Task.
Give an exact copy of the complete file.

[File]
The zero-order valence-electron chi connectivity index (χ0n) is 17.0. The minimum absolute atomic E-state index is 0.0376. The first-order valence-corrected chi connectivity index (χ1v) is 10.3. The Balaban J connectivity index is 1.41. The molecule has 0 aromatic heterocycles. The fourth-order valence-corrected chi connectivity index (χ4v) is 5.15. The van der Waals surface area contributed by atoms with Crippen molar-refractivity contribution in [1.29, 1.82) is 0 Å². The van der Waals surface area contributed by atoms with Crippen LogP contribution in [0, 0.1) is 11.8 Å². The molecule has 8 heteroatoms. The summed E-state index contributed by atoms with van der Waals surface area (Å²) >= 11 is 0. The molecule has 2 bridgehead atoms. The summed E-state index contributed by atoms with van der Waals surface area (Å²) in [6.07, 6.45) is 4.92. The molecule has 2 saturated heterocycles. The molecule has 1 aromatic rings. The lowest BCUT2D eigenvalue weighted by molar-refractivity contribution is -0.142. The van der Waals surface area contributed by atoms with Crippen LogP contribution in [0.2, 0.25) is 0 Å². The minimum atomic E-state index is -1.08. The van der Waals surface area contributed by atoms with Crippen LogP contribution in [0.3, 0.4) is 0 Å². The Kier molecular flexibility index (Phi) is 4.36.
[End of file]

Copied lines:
The zero-order valence-electron chi connectivity index (χ0n) is 17.0. The minimum absolute atomic E-state index is 0.0376. The first-order valence-corrected chi connectivity index (χ1v) is 10.3. The Balaban J connectivity index is 1.41. The molecule has 0 aromatic heterocycles. The fourth-order valence-corrected chi connectivity index (χ4v) is 5.15. The van der Waals surface area contributed by atoms with Crippen molar-refractivity contribution in [1.29, 1.82) is 0 Å². The van der Waals surface area contributed by atoms with Crippen LogP contribution in [0, 0.1) is 11.8 Å². The molecule has 8 heteroatoms. The summed E-state index contributed by atoms with van der Waals surface area (Å²) >= 11 is 0. The molecule has 2 bridgehead atoms. The summed E-state index contributed by atoms with van der Waals surface area (Å²) in [6.07, 6.45) is 4.92. The molecule has 2 saturated heterocycles. The molecule has 1 aromatic rings. The lowest BCUT2D eigenvalue weighted by molar-refractivity contribution is -0.142. The van der Waals surface area contributed by atoms with Crippen LogP contribution in [0.2, 0.25) is 0 Å². The minimum atomic E-state index is -1.08. The van der Waals surface area contributed by atoms with Crippen LogP contribution in [0.3, 0.4) is 0 Å². The Kier molecular flexibility index (Phi) is 4.36.